Coastal restoration. Photograph: © SAF — Coastal Care
A study published last August by one team of academic researchers estimates that more than 14,000 miles – 14 percent of continental U.S. coastline — has been armored with hardened structures. That’s a conservative estimate.
“Without substantial changes to coastal management policies and development practices, the U.S. coastlines will likely lose their natural defenses,” according to the paper.
Hardened structures may protect against erosion, but ironically, they also cause elevated rates of erosion on the shoreward side of the structure…
Rethinking Living Shorelines, By Orrin H. Pilkey, Rob Young, Norma Longo, and Andy Coburn;Program for the Study of Developed Shorelines / Western Carolina University, March 1, 2012, Nicholas School of the Environment, Duke University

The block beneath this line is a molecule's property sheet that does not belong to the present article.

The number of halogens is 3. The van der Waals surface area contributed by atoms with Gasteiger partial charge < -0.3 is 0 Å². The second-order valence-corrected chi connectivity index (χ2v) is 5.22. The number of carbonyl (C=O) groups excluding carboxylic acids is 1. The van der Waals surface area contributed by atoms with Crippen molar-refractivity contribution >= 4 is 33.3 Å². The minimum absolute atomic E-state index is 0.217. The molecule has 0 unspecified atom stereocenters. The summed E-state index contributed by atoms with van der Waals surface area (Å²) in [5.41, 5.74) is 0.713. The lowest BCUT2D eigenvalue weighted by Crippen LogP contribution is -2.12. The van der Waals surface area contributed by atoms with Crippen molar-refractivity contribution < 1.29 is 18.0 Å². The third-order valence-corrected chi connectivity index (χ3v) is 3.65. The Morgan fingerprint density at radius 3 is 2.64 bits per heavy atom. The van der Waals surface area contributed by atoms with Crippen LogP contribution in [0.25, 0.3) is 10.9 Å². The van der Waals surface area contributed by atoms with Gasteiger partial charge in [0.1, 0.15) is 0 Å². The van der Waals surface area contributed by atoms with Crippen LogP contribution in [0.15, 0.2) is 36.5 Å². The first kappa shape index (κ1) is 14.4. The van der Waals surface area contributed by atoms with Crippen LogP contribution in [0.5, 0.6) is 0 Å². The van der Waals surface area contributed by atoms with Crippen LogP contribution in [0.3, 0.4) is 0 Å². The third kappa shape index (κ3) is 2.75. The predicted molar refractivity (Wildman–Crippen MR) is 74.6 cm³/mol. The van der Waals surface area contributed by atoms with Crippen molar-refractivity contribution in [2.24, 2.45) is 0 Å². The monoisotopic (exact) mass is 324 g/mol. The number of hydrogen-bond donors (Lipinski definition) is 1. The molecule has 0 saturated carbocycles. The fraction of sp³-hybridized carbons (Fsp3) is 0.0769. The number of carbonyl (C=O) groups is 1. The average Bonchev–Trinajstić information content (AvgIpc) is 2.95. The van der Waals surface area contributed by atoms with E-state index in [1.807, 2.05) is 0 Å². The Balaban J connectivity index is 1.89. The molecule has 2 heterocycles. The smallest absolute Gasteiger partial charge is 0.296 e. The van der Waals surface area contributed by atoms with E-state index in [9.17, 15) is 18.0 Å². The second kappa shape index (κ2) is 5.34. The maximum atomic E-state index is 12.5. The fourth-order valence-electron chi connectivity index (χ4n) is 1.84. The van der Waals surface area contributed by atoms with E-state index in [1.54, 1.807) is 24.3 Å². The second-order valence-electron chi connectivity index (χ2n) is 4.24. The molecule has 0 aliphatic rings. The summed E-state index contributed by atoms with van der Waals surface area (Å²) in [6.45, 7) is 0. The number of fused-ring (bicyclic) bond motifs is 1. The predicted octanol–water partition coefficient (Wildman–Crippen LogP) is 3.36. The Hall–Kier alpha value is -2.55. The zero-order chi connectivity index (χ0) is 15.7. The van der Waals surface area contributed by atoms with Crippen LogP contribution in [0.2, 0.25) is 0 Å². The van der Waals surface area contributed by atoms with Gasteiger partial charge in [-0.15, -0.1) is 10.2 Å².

In response to the detrimental environmental impacts caused by traditional erosion control structures, environmental groups, state and federal resource management agencies, now advocate an approach known as “Living Shorelines”that embraces the use of natural habitat elements such as indigenous vegetation, to stabilize and protect eroding shorelines.
“Engineering away our natural defenses: An analysis of shoreline hardening in the US,” A Study by By Rachel K. Pittman, ResearchGate (08-08-2015)
Rapid coastal population growth and development are primary drivers of marine habitat degradation. Although shoreline hardening, a byproduct of development, can accelerate erosion and loss of beaches and tidal wetlands, it is a common practice globally. 22,842 km of continental U.S. shoreline, 14% of the total, has been hardened…
“North Carolina: The Beaches Are Moving,” A Video featuring Orrin Pilkey, PhD
World famous coastal geologist Orrin H. Pilkey takes us to the beach and explains why erosion has become a problem…